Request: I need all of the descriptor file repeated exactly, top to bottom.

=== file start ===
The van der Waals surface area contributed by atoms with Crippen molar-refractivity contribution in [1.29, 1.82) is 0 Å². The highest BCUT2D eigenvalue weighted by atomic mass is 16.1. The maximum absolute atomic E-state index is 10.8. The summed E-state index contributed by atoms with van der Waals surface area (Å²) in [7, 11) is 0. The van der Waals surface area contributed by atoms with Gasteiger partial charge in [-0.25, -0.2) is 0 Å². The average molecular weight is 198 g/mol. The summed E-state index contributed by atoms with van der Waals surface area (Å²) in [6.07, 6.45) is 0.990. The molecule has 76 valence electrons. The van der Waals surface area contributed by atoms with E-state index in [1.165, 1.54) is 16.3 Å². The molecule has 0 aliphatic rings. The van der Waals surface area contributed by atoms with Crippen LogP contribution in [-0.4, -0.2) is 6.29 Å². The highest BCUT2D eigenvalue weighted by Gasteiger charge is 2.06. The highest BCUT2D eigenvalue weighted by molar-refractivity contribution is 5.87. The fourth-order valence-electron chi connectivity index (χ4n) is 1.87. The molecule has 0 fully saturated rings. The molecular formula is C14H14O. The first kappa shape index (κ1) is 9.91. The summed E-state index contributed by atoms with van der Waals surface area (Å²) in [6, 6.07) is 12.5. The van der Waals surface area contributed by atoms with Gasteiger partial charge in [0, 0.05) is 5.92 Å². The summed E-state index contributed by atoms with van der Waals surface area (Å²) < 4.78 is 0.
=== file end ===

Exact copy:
The van der Waals surface area contributed by atoms with Crippen molar-refractivity contribution in [1.29, 1.82) is 0 Å². The highest BCUT2D eigenvalue weighted by atomic mass is 16.1. The maximum absolute atomic E-state index is 10.8. The summed E-state index contributed by atoms with van der Waals surface area (Å²) in [7, 11) is 0. The van der Waals surface area contributed by atoms with Gasteiger partial charge in [-0.25, -0.2) is 0 Å². The average molecular weight is 198 g/mol. The summed E-state index contributed by atoms with van der Waals surface area (Å²) in [6.07, 6.45) is 0.990. The molecule has 76 valence electrons. The van der Waals surface area contributed by atoms with E-state index in [1.165, 1.54) is 16.3 Å². The molecule has 0 aliphatic rings. The van der Waals surface area contributed by atoms with Crippen LogP contribution in [-0.4, -0.2) is 6.29 Å². The highest BCUT2D eigenvalue weighted by Gasteiger charge is 2.06. The highest BCUT2D eigenvalue weighted by molar-refractivity contribution is 5.87. The fourth-order valence-electron chi connectivity index (χ4n) is 1.87. The molecule has 0 fully saturated rings. The molecular formula is C14H14O. The first kappa shape index (κ1) is 9.91. The summed E-state index contributed by atoms with van der Waals surface area (Å²) in [6, 6.07) is 12.5. The van der Waals surface area contributed by atoms with Gasteiger partial charge in [0, 0.05) is 5.92 Å². The summed E-state index contributed by atoms with van der Waals surface area (Å²) < 4.78 is 0.